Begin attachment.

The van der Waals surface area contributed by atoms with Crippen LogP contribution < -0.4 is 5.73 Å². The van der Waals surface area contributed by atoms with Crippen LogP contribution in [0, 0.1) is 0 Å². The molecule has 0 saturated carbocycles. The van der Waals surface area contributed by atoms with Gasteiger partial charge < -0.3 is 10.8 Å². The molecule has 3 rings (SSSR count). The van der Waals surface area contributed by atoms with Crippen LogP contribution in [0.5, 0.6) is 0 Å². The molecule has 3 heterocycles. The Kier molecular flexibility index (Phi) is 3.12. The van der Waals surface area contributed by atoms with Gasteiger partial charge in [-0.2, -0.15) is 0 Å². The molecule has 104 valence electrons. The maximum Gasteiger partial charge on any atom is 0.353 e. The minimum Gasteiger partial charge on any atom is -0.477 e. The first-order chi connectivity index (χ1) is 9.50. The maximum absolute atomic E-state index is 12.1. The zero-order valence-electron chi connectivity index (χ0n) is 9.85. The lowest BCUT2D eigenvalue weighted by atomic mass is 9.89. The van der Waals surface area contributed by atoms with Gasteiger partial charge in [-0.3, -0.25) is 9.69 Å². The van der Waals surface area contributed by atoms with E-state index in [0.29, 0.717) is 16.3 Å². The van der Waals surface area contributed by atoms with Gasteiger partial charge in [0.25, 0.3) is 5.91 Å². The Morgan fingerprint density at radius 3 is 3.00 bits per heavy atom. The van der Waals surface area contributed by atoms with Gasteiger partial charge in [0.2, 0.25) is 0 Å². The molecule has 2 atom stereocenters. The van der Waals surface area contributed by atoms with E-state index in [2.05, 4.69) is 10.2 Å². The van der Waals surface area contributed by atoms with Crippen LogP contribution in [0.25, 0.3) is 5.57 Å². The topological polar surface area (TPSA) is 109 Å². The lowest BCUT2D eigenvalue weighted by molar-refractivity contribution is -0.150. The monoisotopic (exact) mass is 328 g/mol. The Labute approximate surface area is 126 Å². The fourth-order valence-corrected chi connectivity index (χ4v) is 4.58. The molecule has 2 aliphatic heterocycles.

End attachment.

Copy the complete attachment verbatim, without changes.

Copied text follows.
The van der Waals surface area contributed by atoms with Crippen LogP contribution < -0.4 is 5.73 Å². The van der Waals surface area contributed by atoms with Crippen LogP contribution in [0, 0.1) is 0 Å². The molecule has 0 saturated carbocycles. The van der Waals surface area contributed by atoms with Gasteiger partial charge < -0.3 is 10.8 Å². The molecule has 3 rings (SSSR count). The van der Waals surface area contributed by atoms with Crippen LogP contribution in [0.5, 0.6) is 0 Å². The molecule has 3 heterocycles. The Kier molecular flexibility index (Phi) is 3.12. The van der Waals surface area contributed by atoms with Gasteiger partial charge in [-0.2, -0.15) is 0 Å². The molecule has 104 valence electrons. The maximum Gasteiger partial charge on any atom is 0.353 e. The minimum Gasteiger partial charge on any atom is -0.477 e. The first-order chi connectivity index (χ1) is 9.50. The maximum absolute atomic E-state index is 12.1. The zero-order valence-electron chi connectivity index (χ0n) is 9.85. The lowest BCUT2D eigenvalue weighted by atomic mass is 9.89. The van der Waals surface area contributed by atoms with Gasteiger partial charge in [-0.3, -0.25) is 9.69 Å². The van der Waals surface area contributed by atoms with E-state index in [0.29, 0.717) is 16.3 Å². The van der Waals surface area contributed by atoms with Gasteiger partial charge in [0.25, 0.3) is 5.91 Å². The Morgan fingerprint density at radius 3 is 3.00 bits per heavy atom. The van der Waals surface area contributed by atoms with Gasteiger partial charge in [0.2, 0.25) is 0 Å². The molecule has 2 atom stereocenters. The van der Waals surface area contributed by atoms with E-state index in [2.05, 4.69) is 10.2 Å². The van der Waals surface area contributed by atoms with Crippen LogP contribution in [0.25, 0.3) is 5.57 Å². The topological polar surface area (TPSA) is 109 Å². The lowest BCUT2D eigenvalue weighted by molar-refractivity contribution is -0.150. The monoisotopic (exact) mass is 328 g/mol. The Labute approximate surface area is 126 Å². The fourth-order valence-corrected chi connectivity index (χ4v) is 4.58. The molecule has 2 aliphatic heterocycles.